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Twitter Offers 20 Weeks of Paid Parental Leave for Moms and Dads

Families were never as "traditional" as politicians or 20th century stereotypes would have us believe. Throughout human history, primary caregivers have come in all shapes, sizes, genders, and ages. Until recently, however, it was pretty hard for even high-earning executives at elite U.S. companies to get paid time off for a new baby – especially if they weren't female and/or hadn't given birth to the child. But all that is changing. Today, Twitter joins the ranks of tech companies like Facebook, Netflix, and Microsoft, in offering fully paid parental leave for any parent who wants time off to care for a new baby.

Families were never as “traditional” as politicians or 20th century stereotypes would have us believe. Throughout human history, primary caregivers have come in all shapes, sizes, genders, and ages. Until recently, however, it was pretty hard for even high-earning executives at elite U.S. companies to get paid time off for a new baby – especially if they weren’t female and/or hadn’t given birth to the child. But all that is changing. Today, Twitter joins the ranks of tech companies like Facebook, Netflix, and Microsoft, in offering fully paid parental leave for any parent who wants time off to care for a new baby.

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(Photo Credit: Garrett Heath/Flickr)

“The goal of this change was to expand how we think about parental leave,” says Jeffrey Siminoff, Twitter’s VP of inclusion and diversity, in an interview with Fortune. “Primary caregiving is something that’s hard to define.”

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As of May 1, Twitter will offer 20 weeks of fully paid leave to all employees with a new child, including fathers and adoptive parents. Previously, Twitter’s policy allowed 20 fully paid weeks for birth moms, and 10 weeks for all other parents, including adoptive parents.

Twitter’s director of compensation and benefits, Laura Brady, tells Fortune that the company plans to train managers to deal with managing their teams under the new policy. The company reports that it isn’t sure how many employees will be eligible for the new leave policy in the near future.

Some Fathers Feel Pressure Not to Take Leave

In order for this or any parental leave policy to have its intended effect, fathers will have to take time off as well as mothers. Of course, most working fathers don’t work at Twitter or Netflix; in fact, only 17 percent of employers offer paid paternity leave, according to one survey.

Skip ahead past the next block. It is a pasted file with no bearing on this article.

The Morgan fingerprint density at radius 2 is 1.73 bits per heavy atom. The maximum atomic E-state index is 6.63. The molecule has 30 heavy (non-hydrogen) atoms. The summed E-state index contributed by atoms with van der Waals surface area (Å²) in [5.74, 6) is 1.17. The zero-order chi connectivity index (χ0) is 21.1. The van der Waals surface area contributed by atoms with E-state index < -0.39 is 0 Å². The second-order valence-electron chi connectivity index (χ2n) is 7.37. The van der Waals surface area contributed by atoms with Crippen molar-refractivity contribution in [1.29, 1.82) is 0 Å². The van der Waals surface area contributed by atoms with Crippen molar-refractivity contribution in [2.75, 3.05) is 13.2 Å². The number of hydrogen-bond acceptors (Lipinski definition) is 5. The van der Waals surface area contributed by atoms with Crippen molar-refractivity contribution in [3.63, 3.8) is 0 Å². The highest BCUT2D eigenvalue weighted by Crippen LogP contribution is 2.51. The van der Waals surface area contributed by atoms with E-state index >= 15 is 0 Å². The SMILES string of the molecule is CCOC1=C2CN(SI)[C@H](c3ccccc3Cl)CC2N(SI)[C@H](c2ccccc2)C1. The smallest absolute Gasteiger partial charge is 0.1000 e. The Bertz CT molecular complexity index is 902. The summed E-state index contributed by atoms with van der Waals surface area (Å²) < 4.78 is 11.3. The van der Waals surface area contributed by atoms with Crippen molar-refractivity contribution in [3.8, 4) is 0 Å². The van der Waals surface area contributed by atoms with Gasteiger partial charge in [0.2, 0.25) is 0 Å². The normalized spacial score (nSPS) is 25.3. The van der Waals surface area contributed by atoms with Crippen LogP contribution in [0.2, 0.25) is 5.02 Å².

Research shows that dads take only one day off for every month of leave moms take. Forty-two percent return to work after one week, and 81 percent are back at the grindstone after two weeks.

Why would a dad with paid leave not take it? Pressure at work. Some dads who have access to paid leave report feeling unable to take the benefit, lest they signal to their employers that they’re not dedicated to the job.

“…it’s incumbent on these big companies to take another, equally important step: encourage men to actually take the leave,” writes Josh Levs at Time. “Now, most workers who get paternity leave don’t take all that’s offered. ‘It felt like a PR benefit, not a real benefit’ — just there to make the company look good, not for guys to actually use, one dad explained.”

There are some small signs that the tide could be turning, however. For example, Mark Zuckerberg recently took off two months after the birth of his daughter, Max.

“This is a very personal decision, and I’ve decided to take 2 months of paternity leave when our daughter arrives,” Zuckerberg wrote on Facebook, at the time of his leave. “Studies show that when working parents take time to be with their newborns, outcomes are better for the children and families. At Facebook we offer our US employees up to 4 months of paid maternity or paternity leave which they can take throughout the year.”

The more high-powered dads take leave, the more likely it is that other dads will take it as well. 

Tell Us What You Think

Do you have paid parental leave at your job? We want to hear from you! Leave a comment or join the discussion on Twitter.

Jen Hubley Luckwaldt
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